Dot Com Women - Online Women's Magazine

How to make Pocket Pages for Scrapbook

Pocket pages are a wonderful way to store loose memorabilia in your scrapbooks.  I use them for birthday cards, wedding announcements, valentines, and programs from plays and recitals.  They also work great for the maps and brochures you pick up on vacations.  By modifying the basic steps below, you can also create mini-pockets to go on a regular scrapbook page to store items like passports and high school activity cards.   The uses for pocket pages are endless.

The basic steps to constructing these pages are simple.

  • Cut a piece of  8.5” x 11” cardstock in half so it’s new dimensions are 8.5” x 5.5”.  
  • Apply adhesive around the two short sides and one of the long sides of the cardstock. The adhesive should not extend more than 1/2” in from the edges.  
  • Carefully place the half sheet of cardstock, adhesive side down, on a full 8.5” x 11” sheet of cardstock for the backing, matching up the edges of the pocket and the backing. Allow the glue to dry before putting anything in the pocket.

Paper

Patterned paper is usually not sturdy enough for pocket pages.  If you plan to use lightweight patterned paper, mount it on cardstock first.  Trim 1/2” off the edge of the printed paper if you want a border-  Since the bottom half of the page is covered by the pocket, the patterned paper on the top half of the backing only needs to extend 1/4” below the pocket opening.   The leftover paper can be used for lettering or matting pictures on the same or coordinating pages.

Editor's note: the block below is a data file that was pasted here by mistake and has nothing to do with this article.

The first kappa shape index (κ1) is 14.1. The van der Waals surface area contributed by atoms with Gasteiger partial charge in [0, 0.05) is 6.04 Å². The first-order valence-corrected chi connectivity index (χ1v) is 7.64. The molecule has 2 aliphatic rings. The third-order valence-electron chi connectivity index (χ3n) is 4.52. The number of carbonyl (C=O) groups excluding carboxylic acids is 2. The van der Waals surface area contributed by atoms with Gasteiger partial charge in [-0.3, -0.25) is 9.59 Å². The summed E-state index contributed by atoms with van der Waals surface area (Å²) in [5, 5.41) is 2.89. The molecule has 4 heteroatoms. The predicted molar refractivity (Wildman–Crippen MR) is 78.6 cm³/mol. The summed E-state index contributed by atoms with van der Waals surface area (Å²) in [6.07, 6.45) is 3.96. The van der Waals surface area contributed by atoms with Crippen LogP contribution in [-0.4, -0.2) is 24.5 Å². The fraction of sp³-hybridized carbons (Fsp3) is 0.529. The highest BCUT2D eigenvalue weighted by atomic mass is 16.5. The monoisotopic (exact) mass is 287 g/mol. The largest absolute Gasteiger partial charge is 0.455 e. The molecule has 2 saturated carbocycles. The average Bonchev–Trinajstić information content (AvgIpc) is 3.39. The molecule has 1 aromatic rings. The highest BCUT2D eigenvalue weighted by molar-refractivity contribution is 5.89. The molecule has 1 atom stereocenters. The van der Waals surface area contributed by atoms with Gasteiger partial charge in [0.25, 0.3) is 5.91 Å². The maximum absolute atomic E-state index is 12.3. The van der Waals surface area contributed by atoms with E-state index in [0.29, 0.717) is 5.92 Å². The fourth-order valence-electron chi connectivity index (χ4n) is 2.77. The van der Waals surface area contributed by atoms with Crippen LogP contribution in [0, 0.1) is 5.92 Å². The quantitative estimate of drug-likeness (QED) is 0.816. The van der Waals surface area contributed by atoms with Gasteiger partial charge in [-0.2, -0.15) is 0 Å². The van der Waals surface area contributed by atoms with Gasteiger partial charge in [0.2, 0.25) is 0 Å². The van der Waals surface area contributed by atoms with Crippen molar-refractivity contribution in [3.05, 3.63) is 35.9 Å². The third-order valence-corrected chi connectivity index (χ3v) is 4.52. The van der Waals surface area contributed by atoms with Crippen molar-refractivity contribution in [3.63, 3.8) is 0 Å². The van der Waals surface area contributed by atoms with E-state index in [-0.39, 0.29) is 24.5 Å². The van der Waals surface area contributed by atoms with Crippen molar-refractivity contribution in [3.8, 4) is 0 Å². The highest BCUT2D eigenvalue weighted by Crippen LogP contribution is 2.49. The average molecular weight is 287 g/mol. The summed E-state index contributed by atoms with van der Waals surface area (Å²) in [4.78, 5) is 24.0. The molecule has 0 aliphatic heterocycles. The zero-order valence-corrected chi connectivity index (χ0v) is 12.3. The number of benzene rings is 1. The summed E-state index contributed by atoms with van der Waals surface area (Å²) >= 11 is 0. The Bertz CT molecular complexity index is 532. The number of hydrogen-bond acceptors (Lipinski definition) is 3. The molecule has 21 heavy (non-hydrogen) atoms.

Adhesive

The adhesive you use for pocket pages should be heavy duty.  I have not had good luck with photo splits on pocket pages.  My favorite adhesive to use for this is 3L double stick photo tape, but a normal archive safe glue like memory mount works great also.  No matter what type of adhesive you use, if you overfill the pocket the adhesive will separate or the paper will tear, so be careful.

 

Embellishments

I don’t usually use a lot of stickers and patterned paper on my scrapbook pages, but a pocket page lends itself to the use of these products, as well as other embellishments like paper dolls and paper piecing.  When you don’t have photos on a page, you need something to catch the eye.  Since I am physically unable to stop buying stickers and patterned paper even though I rarely use them, I love doing pocket pages just so I can use all the stickers and patterned paper I buy.   Keep in mind the type of memorabilia you will be placing in the pocket.  If the memorabilia is “busy” you will want to keep the pocket design simple.

 

Page Protectors

Sometimes page protectors are great because it keeps the memorabilia inside the pocket page safe from sticky fingers.  However, if you want to be able to access the contents easier, you can create a pocket out of the page protector as well.  Place your pocket page inside the sheet protector and mark the top of the pocket.  Remove the page, and place a cutting mat or thick piece of paper inside the page protector.  Carefully cut a straight line across the page protector using an xacto knife, making sure to only cut through one side of the sheet protector.  Place your pocket page inside the sheet protector again, and put the memorabilia inside the pocket, but leaving it outside the top half of the sheet protector.

About the Author

Jami Blackham: This article and the images contained herein are copyright 1999 by Jami Blackham and Scrappers Haven. Visit Jami at http://www.scrappershaven.com

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